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SONY CV PORTAPACK

"In 1963, the very first home videotape recorder appeared in the Nieman-Marcus Christmas catalog. It was from Ampex; it was called the Signature V; it cost $30,000 (...) It was the size of a coffin; it weighed more. (...)

"Sony, active in the industrial video arena for years, introduced its CV series half-inch, black/white open-reel format in 1965. (...) 'CV' ostensibly stood for 'consumer video,' and machines actually were sold to home users in such big-ticket emporiums as Neiman-Marcus. The first CV machine (which weighed in at a mere 70 pounds) even had a built in nine-inch monitor that popped up for viewing. The format initially produced jittery, flickering images, but incorporated some features that later became well loved, such as timer recording. Although it didn't make much of a splash in the stores, CV made it into some school systems. One (((Video Review))) editor remembers making his television debut on his grammar school's closed circuit TV channel, which employed CV equipment. By the end of the 60's, Sony went back to the drawing board.

- Source: Video Review, April 1991, pp. 32, 34-35





The introduction of the portapack into artistic formulation was paramount. In the late 1960's the use of video was confined to close circuit installations, a very elegant solution to the use of video in the gallery. With the invasion of tape on the scene it took some time to settle the problem of exhibition. Speaking to Steina about reel to reel machines Bruce Nauman put it more directly: "I almost dropped video when tape was introduced; when the tape ran out there was no one in the gallery to rewind it, thread it and run it again."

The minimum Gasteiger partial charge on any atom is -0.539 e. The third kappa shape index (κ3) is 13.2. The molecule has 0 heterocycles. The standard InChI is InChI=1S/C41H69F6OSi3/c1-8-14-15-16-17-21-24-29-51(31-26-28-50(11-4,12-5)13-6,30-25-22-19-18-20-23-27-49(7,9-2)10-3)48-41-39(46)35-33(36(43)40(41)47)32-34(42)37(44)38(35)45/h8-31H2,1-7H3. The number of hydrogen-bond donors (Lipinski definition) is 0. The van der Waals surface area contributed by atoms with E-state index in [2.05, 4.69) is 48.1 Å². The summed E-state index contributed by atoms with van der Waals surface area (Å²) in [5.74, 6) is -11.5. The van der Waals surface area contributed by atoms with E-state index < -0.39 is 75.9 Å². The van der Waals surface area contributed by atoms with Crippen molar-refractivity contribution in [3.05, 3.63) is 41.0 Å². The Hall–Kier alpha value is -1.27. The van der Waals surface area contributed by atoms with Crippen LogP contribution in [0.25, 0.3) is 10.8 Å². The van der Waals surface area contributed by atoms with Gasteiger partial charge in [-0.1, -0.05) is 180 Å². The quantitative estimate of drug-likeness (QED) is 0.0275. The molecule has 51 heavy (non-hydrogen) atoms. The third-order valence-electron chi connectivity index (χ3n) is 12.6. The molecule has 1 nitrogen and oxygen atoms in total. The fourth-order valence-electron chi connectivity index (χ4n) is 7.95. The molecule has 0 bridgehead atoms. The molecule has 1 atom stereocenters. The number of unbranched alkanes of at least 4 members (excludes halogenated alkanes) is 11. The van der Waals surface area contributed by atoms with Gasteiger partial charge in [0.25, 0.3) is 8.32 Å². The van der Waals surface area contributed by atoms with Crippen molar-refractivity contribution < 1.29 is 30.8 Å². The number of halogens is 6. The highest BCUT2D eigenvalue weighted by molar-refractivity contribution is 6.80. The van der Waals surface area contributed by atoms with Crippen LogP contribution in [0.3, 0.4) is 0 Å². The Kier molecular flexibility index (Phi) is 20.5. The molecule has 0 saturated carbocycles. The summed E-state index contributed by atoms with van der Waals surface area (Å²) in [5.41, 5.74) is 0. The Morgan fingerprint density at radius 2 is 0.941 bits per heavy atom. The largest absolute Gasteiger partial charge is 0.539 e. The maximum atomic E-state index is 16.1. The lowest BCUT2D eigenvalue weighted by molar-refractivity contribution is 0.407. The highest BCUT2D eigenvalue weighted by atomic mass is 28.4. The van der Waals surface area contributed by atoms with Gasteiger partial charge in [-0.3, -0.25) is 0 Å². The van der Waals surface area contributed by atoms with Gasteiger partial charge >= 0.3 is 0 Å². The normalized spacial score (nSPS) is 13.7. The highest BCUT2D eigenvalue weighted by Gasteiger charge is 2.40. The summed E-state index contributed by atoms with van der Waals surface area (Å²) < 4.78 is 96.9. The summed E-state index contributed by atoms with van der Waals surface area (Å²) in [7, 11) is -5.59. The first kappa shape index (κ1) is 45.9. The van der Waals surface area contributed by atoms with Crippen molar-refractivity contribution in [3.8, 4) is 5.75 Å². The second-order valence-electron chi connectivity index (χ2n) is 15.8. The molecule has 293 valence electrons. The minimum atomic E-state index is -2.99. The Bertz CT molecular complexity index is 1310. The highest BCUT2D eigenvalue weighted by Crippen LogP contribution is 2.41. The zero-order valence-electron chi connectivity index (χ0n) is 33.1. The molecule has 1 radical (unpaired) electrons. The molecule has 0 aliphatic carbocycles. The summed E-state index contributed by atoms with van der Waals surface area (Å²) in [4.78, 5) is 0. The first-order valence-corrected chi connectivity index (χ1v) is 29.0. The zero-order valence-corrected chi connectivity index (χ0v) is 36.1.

It was an entirely different story for the socially engaged. The portapack was considered a revolutionary tool, almost a weapon against the establishment. Overnight it dissolved the hegemony of documentary films. A vast number of genres sprang up (including the notorious 30 minute single take), and the documentary branch was never the same again.

The middle ground was also interesting. With tape new networks of distribution were quickly established. Video became truly international. It was easy to duplicate, mail, and view. With the introduction of the video cassettes in 1973 it became even easier, and harmonized with the exhibtion purposes of video. By the mid-1970's video as art was fully entrenched in the galleries, with many developed genres, forms and concepts.

Only a few people tried to develop the so-called "abstract" genre. It failed in the first decade entirely. We and other people dealing with early synthetic images used tape primarily as extended studio material (input), and secondarily as a method of documentation of these new processes and phenomena unexpectedly popping up in front of our eyes.

Woody Vasulka, SONY CV PORTAPACK, EIGENWELT DER APPARATEWELT, 1992

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